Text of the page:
Isn't there a provision for the traction battery to charge the lead acid?
Sorry if I'm a bit behind in reviewing the owner's manual.
As far as the brake lights during regen; there must be some threshold. My wife on the phone in a car behind me said they never came on as I forced a good bit of regen braking approaching a slower truck in smart cruise. YMMV
Yes - there are (slightly different) mechanisms in the PHEV and the HEV for charging the 12V battery from the traction battery. But I don't think this is a good option for preheating the car. A few years ago, I was going to a pot-luck dinner and I looked into the idea of plugging a crockpot into an inverter plugged into my cigarette lighter so that I could keep my contribution warm on the way to the dinner. After all, the crockpot only draws about 150 watts (less than an old 3-way incandescent lightbulb), which is way less than an electric space heater (typically those run around 1500 watts). But the cigarette lighter was rated for a max of 10 amps at 12 volts: e.g. 120 watts, and that's before any parasitic losses from running the inverter to convert DC into AC. I've seen what can happen to a wiring harness if you overload the cigarette lighter circuit and you're unfortunate enough to not have a fuse blow: it isn't pretty, and it's very expensive.
As for the brake lights, this is a really interesting question that I've been wondering about too. If you've had someone following you and telling you via phone when your brake lights come on, my bet is that you know more about the Niro behavior in this regard than most anyone else here.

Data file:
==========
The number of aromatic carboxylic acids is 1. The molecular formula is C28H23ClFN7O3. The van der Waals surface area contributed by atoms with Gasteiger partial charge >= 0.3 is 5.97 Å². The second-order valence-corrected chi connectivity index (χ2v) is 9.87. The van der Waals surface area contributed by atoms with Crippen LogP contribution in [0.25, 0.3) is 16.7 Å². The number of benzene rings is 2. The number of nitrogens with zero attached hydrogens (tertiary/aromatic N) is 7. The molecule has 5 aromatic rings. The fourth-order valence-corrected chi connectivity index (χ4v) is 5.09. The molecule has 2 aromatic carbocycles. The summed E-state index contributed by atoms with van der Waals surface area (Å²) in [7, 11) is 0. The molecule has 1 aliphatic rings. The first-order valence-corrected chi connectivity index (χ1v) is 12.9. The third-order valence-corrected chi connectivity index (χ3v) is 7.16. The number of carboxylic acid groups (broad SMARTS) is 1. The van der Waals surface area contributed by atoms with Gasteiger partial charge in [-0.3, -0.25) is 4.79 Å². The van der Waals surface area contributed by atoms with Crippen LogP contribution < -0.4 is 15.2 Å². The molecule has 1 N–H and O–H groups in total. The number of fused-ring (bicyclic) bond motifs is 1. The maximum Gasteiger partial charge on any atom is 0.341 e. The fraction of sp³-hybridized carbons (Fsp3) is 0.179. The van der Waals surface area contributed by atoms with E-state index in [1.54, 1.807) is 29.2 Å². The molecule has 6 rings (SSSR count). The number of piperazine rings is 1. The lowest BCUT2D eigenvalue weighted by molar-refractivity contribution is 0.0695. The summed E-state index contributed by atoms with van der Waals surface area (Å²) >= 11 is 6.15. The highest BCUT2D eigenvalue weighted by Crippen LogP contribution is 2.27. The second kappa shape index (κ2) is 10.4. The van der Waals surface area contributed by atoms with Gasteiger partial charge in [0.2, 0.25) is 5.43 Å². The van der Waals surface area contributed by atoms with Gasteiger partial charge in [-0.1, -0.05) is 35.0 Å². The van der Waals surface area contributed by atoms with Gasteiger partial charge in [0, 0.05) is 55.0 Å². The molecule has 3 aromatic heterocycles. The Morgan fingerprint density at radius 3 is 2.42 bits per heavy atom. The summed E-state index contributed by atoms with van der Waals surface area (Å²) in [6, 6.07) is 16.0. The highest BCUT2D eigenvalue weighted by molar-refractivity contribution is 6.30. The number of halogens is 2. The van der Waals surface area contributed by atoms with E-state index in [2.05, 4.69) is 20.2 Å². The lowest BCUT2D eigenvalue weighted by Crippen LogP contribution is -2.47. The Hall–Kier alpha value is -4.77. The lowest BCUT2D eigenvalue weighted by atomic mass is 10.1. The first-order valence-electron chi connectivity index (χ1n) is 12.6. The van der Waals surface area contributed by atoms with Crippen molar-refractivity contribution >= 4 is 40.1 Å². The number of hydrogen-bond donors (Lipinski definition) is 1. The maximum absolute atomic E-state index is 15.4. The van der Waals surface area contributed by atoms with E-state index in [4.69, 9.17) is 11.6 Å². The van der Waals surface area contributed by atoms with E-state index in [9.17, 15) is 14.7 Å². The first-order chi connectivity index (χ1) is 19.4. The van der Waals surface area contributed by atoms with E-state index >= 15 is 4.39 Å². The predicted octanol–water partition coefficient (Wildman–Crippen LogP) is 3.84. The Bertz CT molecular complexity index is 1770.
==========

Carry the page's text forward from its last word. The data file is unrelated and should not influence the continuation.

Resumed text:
I recall reading about a lawsuit many years ago where someone was going up a hill, took their foot off the accelerator to slow down and avoid cross traffic, and the guy behind them plowed into their rear end and then sued because they slowed down without ever signaling. I don't recall who won the suit, almost think it was the guy who hit them. But whether he won or not, just the fact that you could even be sued over something like this is food for thought.
When driving a conventional car, we can slow down by taking our foot off of the accelerator and also by shifting into a lower gear and using engine braking. Neither one of those actions will turn on the brake lights. When driving a car with regenerative braking, what we're really doing is something very similar to engine braking, in that the electric motor which normally propels the car is being used to slow the car down by generating electricity to recharge the battery. Until the brake pads actually make contact with the rotors/drums, there might not be an actual legal requirement for the car to turn on the brake lights: at least, the manufacturer might not be required to make that happen, but we as drivers might be required to signal to traffic behind us, regardless (and any such requirement might vary from the laws of one state/country to another).
However, there is at least one electrical switch that is triggered by moving the brake pedal, and in most cars, that switch does at least two things, even at the lightest touch of the pedal: it turns on the brake light and it disengages the cruise control. In the Niro, I believe that there is a second switch/mechanism that first switches on regenerative braking and then eventually engages the hydraulic brakes if you push the pedal far enough, hard enough. So I'd be very surprised if putting my foot lightly on the brake pedal was not turning on the brake lights at the same time that it was disengaging cruise control and engaging regen braking.
But when driving with smart cruise control where the car is actively slowing down by engaging regenerative braking, I've often wondered if the brake lights come on or not.. Perhaps they aren't legally required to from the manufacturer's perspective, because it's technically just "engine braking".